Five businesses receive US$30,000 seed funding from DTI’s community innovation competition


Five businesses out of the six that made it to the final pitch of Design and Technology Institute’s (DTI) Community Innovative Competition were rewarded with various cash amounts as seed funds to scale-up their business.

After several weeks of hard work and thinking outside the box to create tailor-made products that address identified challenges in communities, a team of prominent judges drawn from industry and academia selected five businesses as the winners in a competition that started with about 18 business ideas.

AB Group, designer and developer of an adjustable barbecue grill, was adjudged winner of the competition, receiving seed funds of US$7,000 to fine-tune the product and scale-up production so as to bring some relief to kebab makers all over the country.

Mighty Men, developers of a spraying machine with multiple spraying outlets, placed second and were awarded US$5,000. Haidelis Engineering received US$4,000 as the second runner-up prize, while Cadela Company, developer of a mechanised seed-planter, and Volkano Tech, developer of a green incinerator, received US$3,000 each in the special awards category for Most Promising Idea and Best Female Enterprise respectively.

The tech-based innovation competition, with funding support from the Mastercard Foundation, was deigned to identify and scale-up promising women and youth-led enterprises with the potential to create sustainable employment for young Ghanaians.

The programme honours learners and enterprises with innovative and creative ideas in key thematic sectors of the economy: including agriculture, water and sanitation, plastics recycling, e-waste and other related industries.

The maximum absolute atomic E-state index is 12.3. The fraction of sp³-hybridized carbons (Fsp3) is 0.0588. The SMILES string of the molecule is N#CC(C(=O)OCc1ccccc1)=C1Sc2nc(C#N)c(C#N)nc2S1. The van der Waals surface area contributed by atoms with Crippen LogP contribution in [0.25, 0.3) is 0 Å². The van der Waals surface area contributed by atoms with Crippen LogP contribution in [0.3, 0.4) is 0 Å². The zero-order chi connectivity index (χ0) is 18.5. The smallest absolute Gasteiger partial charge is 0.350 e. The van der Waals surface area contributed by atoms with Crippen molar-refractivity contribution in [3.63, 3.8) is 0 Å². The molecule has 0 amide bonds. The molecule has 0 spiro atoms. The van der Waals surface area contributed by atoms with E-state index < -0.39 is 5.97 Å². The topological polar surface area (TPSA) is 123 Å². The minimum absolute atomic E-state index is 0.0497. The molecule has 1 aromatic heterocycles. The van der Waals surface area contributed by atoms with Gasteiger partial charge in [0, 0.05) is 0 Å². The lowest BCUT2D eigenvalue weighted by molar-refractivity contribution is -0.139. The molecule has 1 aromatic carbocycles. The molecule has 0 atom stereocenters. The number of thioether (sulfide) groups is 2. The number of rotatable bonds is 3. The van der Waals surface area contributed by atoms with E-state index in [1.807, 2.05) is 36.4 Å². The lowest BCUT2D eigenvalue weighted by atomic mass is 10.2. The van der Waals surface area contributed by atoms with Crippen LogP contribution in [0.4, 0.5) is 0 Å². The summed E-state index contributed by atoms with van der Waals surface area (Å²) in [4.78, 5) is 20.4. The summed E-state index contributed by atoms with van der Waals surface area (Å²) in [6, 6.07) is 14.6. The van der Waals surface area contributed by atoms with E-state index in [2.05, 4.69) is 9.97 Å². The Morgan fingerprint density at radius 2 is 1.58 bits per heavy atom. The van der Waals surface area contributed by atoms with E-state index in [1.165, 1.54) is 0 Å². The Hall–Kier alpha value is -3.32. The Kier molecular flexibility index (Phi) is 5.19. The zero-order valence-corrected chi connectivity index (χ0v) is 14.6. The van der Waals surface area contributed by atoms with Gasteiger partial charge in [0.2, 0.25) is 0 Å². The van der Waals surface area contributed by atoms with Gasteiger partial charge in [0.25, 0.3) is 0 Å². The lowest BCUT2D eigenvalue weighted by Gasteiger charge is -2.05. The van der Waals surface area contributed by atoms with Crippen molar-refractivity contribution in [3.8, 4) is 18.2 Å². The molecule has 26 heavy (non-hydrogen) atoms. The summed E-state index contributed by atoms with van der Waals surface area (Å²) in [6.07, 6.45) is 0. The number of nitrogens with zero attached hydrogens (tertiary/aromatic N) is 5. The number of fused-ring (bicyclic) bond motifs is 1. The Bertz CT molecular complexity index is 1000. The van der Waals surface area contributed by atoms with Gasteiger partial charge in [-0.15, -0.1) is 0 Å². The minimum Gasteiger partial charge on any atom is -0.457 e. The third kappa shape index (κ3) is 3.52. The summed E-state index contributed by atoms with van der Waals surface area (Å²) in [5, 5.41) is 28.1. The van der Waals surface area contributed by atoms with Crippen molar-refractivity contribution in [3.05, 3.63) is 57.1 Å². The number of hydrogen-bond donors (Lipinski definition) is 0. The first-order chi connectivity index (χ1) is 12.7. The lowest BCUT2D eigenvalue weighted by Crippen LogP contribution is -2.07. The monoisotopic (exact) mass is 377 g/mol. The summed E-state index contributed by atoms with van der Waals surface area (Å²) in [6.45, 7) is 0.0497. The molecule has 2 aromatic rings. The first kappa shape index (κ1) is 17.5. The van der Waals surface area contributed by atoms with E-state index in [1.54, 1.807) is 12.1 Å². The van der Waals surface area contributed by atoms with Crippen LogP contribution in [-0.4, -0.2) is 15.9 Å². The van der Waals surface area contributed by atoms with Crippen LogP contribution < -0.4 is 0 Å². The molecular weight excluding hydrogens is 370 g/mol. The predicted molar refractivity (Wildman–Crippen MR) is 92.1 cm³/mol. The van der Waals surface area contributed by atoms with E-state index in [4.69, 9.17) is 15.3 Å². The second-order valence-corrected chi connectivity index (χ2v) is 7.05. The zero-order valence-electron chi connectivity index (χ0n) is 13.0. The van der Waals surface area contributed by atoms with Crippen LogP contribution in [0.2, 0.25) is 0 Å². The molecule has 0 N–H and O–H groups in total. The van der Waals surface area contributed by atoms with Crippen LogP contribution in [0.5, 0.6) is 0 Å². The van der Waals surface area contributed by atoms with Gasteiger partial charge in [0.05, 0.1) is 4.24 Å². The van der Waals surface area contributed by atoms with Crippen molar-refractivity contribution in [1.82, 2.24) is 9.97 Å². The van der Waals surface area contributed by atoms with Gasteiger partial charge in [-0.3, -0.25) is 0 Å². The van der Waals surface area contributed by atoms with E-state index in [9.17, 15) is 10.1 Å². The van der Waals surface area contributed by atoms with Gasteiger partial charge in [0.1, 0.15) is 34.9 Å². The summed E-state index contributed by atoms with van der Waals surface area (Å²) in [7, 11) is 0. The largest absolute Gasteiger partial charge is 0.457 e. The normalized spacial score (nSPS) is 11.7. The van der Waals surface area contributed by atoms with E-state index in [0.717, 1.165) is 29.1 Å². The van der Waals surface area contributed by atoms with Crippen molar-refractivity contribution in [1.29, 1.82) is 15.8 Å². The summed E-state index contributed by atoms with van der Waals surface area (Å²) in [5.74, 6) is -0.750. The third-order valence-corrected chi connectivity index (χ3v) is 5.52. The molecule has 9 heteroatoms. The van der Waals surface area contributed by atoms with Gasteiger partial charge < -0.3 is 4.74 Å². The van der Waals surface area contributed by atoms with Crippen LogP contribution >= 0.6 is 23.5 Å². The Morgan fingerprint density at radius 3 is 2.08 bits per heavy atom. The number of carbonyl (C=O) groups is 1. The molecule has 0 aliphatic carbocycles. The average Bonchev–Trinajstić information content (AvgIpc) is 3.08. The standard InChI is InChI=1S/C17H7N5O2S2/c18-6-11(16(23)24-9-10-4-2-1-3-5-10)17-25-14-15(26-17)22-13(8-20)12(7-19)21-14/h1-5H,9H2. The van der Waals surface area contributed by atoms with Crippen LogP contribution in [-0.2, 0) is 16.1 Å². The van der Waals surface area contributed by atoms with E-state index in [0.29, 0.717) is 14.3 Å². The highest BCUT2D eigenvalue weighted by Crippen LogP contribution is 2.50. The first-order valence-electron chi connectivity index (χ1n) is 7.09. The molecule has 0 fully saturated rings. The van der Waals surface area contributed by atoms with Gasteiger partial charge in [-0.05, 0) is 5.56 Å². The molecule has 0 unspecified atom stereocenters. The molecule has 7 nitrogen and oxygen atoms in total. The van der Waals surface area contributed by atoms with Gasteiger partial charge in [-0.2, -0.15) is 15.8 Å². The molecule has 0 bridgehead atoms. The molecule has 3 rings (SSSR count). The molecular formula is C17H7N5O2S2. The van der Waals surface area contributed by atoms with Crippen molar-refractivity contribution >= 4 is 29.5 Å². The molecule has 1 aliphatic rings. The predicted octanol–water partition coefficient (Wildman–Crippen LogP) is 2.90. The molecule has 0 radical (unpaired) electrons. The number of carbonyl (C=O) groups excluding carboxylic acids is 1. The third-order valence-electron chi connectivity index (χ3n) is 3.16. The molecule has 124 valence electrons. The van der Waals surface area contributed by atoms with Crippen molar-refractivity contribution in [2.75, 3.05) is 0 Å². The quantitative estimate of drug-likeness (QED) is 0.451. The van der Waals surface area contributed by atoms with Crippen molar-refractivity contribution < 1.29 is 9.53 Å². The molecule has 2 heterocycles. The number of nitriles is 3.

Participants, as part of the project requirement, were involved in an in-depth sector-based research and engaged with communities – during which stage they co-designed youth-led solutions to directly fix the identified community-based problem.

Chief Executive Officer-DTI, Constance Swaniker, indicated that the businesses emerging from the competition will serve as a pipeline to unearth youth entrepreneurs who will act as enablers in solving youth unemployment by creating an anticipated 450 direct and indirect jobs.

“In line with our mission to solve one of Africa’s greatest challenges, which is youth unemployment and unmet skills requirements, we decided to invest in its next generation; and along with our partners the Mastercard Foundation under its young Africa strategy, we have the mandate to crate 40,000 direct and indirect jobs by 2022.

“One of our core concerns is that when we teach young people, we have to see an outcome; so with the core precision-welding and fabrication programme that we are doing, students enter a competition wherein young people are given seed capital. So, we first teach entrepreneurship and then they have the opportunity to enter into a business competition and earn seed capital to scale-up,” she said.

Furthermore, she reiterated that we are living in a time when continuous innovation is key for sustained growth and development – and as such, DTI believes in bringing out the innovative and creative abilities of the youth as a catalyst to create jobs and provide solutions for communities and industries.

The competition forms part of a three-year Young Africa Works’ ‘Transforming youth TVET livelihoods for sustainable jobs’ partnership between DTI and the Mastercard Foundation. Young Africa Works is the Mastercard Foundation’s strategy that will enable 30 million young people, particularly young women, to access dignified and fulfilling work by 2030.

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